Fiduciary Duties In A Corporate Law Environment
We know that if you sign a contract, you owe some kind of duty or obligation to the other side. The same holds true if there’s a law that says that there is a duty, such as the duties that attorneys or doctors may have to their patients or clients. But can you be liable for doing something wrong to someone or for giving bad information or bad advice, even if there is no contract or law? And what if your mistake was innocent?
Relationships between certain people can create what are known as fiduciary duties. A fiduciary duty arises where the following are present:
- One party has more expertise, knowledge, or experience in a given area than the other person. Think of financial advisors, realtors, architects, or accountants.
- The other party relies on the other’s expertise and knowledge or trusts the other side’s advice or counsel
- The “expert” or party with more knowledge, knows the other side is relying on him or her, and accepts that reliance
- The “expert” breaches his or her duty to the other party, causing damage, or harm
Fiduciary Duties in Businesses
In corporate law, fiduciary duties can arise amongst shareholders, such as between majority and minority shareholders. Fiduciary duties can also arise between officers or directors, and shareholders to a company.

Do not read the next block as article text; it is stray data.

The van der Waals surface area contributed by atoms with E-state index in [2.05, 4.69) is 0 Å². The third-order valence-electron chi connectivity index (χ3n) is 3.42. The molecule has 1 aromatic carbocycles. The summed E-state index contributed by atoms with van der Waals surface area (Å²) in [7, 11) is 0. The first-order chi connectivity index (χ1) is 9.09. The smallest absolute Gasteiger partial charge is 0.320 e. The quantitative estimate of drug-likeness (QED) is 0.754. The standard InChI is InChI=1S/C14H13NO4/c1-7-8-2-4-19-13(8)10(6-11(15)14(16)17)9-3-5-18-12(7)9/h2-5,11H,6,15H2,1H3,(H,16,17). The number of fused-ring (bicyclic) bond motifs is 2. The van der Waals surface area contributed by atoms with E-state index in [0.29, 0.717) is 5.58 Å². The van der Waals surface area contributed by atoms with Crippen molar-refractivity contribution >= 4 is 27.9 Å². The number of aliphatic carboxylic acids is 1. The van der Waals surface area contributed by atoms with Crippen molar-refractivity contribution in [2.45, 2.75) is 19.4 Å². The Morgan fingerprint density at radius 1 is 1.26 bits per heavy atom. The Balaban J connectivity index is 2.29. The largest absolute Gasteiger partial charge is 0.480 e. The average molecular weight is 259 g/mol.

Certainly, an officer or director can make an innocent mistake. Business is uncertain, and not every business decision that ends up incorrect, is a breach of fiduciary duty. But let’s look at the following examples which would be breaches of fiduciary duties:
- An officer of a company uses his daughter’s marketing company, giving her a huge profit, even though it’s obvious her company cannot handle what the company needs
- A director of a company collects funds for the company, and keeps some of the money as “payment” for his services, even though the payment is unauthorized and unknown to the company
- A shareholder of a company starts giving his friend information about the company, knowing that the shareholder and his friend will be going into business together in the near future.
- An owner, knowing he is set financially for life, leaves his post, allowing the company to sink into debt, and leaving shareholders with worthless shares
Remember that fiduciary duties aren’t exclusive to corporate or business law. They can arise from any area of the law, such as guardianship, real estate or other professional services. Anytime you give advice to someone who is not experienced in your field, and that person is not at an “arm’s length” negotiation position, you should be aware of your fiduciary duties that may arise towards that person.
If you are someone who has gotten bad advice, which may have been given carelessly, or without your interests at heart, you may have a claim for breach of fiduciary duty.
Call the West Palm Beach business litigation lawyers at Pike & Lustig if you or your business is in any kind of legal trouble or has any kind of legal problem.